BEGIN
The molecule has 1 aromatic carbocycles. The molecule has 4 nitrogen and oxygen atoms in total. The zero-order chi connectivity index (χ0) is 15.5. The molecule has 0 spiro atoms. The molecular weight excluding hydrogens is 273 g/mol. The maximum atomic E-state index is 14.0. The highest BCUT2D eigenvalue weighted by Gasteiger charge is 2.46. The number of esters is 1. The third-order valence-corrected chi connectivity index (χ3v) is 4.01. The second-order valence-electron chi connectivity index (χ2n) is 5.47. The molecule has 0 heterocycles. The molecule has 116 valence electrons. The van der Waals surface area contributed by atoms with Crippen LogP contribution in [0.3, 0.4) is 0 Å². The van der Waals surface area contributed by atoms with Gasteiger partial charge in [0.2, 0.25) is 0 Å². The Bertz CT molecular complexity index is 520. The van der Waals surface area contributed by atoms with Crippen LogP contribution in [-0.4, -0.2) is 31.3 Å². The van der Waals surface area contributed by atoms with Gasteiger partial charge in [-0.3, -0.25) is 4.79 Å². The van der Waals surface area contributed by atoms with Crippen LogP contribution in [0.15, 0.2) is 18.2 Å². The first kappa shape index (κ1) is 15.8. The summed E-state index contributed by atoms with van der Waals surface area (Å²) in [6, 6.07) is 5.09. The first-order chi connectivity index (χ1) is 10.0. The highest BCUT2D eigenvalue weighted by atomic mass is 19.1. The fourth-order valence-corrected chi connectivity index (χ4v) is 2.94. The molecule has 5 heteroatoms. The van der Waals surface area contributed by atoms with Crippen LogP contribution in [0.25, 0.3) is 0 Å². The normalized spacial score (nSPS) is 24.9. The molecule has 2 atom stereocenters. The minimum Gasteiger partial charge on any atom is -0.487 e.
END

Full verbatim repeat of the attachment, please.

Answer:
The molecule has 1 aromatic carbocycles. The molecule has 4 nitrogen and oxygen atoms in total. The zero-order chi connectivity index (χ0) is 15.5. The molecule has 0 spiro atoms. The molecular weight excluding hydrogens is 273 g/mol. The maximum atomic E-state index is 14.0. The highest BCUT2D eigenvalue weighted by Gasteiger charge is 2.46. The number of esters is 1. The third-order valence-corrected chi connectivity index (χ3v) is 4.01. The second-order valence-electron chi connectivity index (χ2n) is 5.47. The molecule has 0 heterocycles. The molecule has 116 valence electrons. The van der Waals surface area contributed by atoms with Crippen LogP contribution in [0.3, 0.4) is 0 Å². The van der Waals surface area contributed by atoms with Gasteiger partial charge in [0.2, 0.25) is 0 Å². The Bertz CT molecular complexity index is 520. The van der Waals surface area contributed by atoms with Crippen LogP contribution in [-0.4, -0.2) is 31.3 Å². The van der Waals surface area contributed by atoms with Gasteiger partial charge in [-0.3, -0.25) is 4.79 Å². The van der Waals surface area contributed by atoms with Crippen LogP contribution in [0.15, 0.2) is 18.2 Å². The first kappa shape index (κ1) is 15.8. The summed E-state index contributed by atoms with van der Waals surface area (Å²) in [6, 6.07) is 5.09. The first-order chi connectivity index (χ1) is 10.0. The highest BCUT2D eigenvalue weighted by atomic mass is 19.1. The fourth-order valence-corrected chi connectivity index (χ4v) is 2.94. The molecule has 5 heteroatoms. The van der Waals surface area contributed by atoms with Crippen LogP contribution in [0.25, 0.3) is 0 Å². The normalized spacial score (nSPS) is 24.9. The molecule has 2 atom stereocenters. The minimum Gasteiger partial charge on any atom is -0.487 e.